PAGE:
Gary Quehl and William Bergquist
[For the complete report on this project see The Sages Among Us: Harnessing the Power of Civic Engagement, available as a link through the LPC Bookstore.]
Any study of Theory S – and specially any study regarding the nature of Senior Sage leadership (ages 56+) and Emerging Sage leadership (ages 25-55)—must take into account social and cultural aspects of the age groups that broadly define who these people are and what they represent. One way of doing this is to identify age-related characteristics that are reflected in literature on the nation’s four existing generations. But in reviewing major findings there are a number of cautions, the first being that these generational groupings are based on a single criterion: age. Second, demographic profiling makes generalizations about groups of people, and individuals do not necessarily conform. Third, demographic generalizations are simplifications of reality and must be used with care in reaching conclusions about specific age groups (Endnote 1). And fourth, demographic researches often use different age ranges for each of the four generational groupings. So in reviewing characteristics of the four age cohorts, our purpose is to present generational flavor.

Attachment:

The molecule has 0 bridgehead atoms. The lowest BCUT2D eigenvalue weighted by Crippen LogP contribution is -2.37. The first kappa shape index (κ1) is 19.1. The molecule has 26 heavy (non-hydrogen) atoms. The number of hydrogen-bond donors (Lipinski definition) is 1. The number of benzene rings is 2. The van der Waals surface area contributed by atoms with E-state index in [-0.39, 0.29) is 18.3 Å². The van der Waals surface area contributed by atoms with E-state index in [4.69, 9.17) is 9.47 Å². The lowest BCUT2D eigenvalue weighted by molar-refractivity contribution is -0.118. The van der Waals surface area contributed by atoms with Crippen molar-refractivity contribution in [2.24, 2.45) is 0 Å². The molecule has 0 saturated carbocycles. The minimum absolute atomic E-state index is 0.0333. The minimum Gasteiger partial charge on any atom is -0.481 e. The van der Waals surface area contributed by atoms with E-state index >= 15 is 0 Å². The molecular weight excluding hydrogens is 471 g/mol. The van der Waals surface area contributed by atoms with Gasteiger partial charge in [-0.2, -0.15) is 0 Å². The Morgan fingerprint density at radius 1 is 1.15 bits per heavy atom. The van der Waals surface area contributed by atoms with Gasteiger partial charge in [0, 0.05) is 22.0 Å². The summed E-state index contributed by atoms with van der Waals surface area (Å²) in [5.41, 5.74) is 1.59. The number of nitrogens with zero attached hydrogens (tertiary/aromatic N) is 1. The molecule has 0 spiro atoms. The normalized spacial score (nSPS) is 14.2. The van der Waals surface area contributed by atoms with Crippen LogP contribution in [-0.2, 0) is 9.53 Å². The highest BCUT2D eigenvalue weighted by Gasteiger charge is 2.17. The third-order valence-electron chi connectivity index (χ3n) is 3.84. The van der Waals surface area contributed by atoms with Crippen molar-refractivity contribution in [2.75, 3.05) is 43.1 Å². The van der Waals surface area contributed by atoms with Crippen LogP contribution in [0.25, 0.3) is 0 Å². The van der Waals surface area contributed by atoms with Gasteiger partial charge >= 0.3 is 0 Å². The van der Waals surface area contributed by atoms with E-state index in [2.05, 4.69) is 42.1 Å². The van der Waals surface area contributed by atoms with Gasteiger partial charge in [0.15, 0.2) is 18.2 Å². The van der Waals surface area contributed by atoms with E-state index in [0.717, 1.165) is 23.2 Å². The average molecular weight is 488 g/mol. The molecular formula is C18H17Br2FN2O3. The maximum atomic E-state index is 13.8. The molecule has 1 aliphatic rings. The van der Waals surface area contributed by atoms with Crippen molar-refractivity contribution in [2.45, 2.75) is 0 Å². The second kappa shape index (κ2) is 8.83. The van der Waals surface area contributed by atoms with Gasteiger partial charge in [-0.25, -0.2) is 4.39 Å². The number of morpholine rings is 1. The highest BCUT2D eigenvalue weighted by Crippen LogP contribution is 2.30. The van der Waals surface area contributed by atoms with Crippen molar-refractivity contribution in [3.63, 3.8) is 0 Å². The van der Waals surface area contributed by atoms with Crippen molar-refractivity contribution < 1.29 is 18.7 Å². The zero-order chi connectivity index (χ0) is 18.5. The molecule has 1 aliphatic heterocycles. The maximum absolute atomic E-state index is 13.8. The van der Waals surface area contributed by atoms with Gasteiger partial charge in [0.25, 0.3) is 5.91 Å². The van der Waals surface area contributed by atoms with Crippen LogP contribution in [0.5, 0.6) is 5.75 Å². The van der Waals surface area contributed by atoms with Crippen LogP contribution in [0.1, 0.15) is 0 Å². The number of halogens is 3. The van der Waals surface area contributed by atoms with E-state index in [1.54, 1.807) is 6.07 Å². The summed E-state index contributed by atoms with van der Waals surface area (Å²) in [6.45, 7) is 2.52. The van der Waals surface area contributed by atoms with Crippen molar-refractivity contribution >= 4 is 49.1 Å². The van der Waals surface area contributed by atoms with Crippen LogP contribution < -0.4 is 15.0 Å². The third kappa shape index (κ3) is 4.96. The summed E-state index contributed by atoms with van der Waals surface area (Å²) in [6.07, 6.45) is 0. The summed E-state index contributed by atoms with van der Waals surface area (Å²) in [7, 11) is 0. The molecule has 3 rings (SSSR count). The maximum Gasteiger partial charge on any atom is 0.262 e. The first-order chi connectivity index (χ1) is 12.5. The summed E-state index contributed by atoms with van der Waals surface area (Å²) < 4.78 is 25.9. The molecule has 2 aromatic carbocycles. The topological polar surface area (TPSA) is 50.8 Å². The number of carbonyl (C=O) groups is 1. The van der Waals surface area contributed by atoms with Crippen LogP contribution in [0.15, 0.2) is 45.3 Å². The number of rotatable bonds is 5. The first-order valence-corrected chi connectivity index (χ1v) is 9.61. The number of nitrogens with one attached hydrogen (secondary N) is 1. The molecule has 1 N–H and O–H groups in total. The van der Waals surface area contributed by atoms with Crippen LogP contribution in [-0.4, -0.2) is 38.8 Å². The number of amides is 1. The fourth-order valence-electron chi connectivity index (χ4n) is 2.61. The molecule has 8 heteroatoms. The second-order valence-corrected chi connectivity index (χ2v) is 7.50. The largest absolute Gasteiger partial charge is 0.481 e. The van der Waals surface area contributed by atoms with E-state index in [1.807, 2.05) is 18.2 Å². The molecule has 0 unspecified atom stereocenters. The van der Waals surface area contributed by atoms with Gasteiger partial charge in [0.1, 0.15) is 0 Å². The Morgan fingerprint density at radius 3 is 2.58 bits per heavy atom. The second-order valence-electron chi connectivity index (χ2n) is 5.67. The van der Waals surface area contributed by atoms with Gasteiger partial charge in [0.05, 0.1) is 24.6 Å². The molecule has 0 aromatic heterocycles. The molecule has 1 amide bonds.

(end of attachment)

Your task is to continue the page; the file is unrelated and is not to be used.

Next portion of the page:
This is the first time in American history that four generations occupy the same life space. There are the Traditionalists (born before 1945), Baby Boomers (born between 1946 and 1964), Gen Xers (born between 1965 and 1980), and Millennials, or Generation Y (born between 1981 and 2000). The cohorts of each generational grouping have their own general characteristics, including significant events that have shaped their lives. They also have different views on work, leadership, communication, political and consumer values, and civic engagement. Much of what follows is taken from the original sources that are identified.Download Article 1K Club